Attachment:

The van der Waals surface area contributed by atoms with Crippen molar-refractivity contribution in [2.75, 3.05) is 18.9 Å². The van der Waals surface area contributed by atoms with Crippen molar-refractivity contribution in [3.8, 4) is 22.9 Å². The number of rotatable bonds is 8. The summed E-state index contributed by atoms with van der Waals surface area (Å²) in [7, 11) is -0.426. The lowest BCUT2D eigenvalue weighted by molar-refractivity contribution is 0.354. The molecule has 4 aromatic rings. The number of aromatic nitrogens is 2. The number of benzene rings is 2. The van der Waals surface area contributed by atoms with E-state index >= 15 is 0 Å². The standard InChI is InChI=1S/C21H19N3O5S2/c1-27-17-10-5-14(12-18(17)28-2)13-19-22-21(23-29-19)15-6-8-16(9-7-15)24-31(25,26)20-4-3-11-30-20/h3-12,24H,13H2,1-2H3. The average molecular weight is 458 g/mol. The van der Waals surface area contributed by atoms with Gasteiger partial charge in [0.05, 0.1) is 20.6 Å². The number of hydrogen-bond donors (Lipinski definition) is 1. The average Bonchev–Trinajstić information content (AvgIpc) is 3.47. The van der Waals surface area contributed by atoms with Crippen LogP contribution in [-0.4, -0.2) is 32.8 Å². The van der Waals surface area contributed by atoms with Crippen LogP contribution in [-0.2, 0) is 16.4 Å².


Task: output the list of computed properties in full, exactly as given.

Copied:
The van der Waals surface area contributed by atoms with Crippen molar-refractivity contribution in [2.75, 3.05) is 18.9 Å². The van der Waals surface area contributed by atoms with Crippen molar-refractivity contribution in [3.8, 4) is 22.9 Å². The number of rotatable bonds is 8. The summed E-state index contributed by atoms with van der Waals surface area (Å²) in [7, 11) is -0.426. The lowest BCUT2D eigenvalue weighted by molar-refractivity contribution is 0.354. The molecule has 4 aromatic rings. The number of aromatic nitrogens is 2. The number of benzene rings is 2. The van der Waals surface area contributed by atoms with E-state index >= 15 is 0 Å². The standard InChI is InChI=1S/C21H19N3O5S2/c1-27-17-10-5-14(12-18(17)28-2)13-19-22-21(23-29-19)15-6-8-16(9-7-15)24-31(25,26)20-4-3-11-30-20/h3-12,24H,13H2,1-2H3. The average molecular weight is 458 g/mol. The van der Waals surface area contributed by atoms with Gasteiger partial charge in [0.05, 0.1) is 20.6 Å². The number of hydrogen-bond donors (Lipinski definition) is 1. The average Bonchev–Trinajstić information content (AvgIpc) is 3.47. The van der Waals surface area contributed by atoms with Crippen LogP contribution in [-0.4, -0.2) is 32.8 Å². The van der Waals surface area contributed by atoms with Crippen LogP contribution in [-0.2, 0) is 16.4 Å².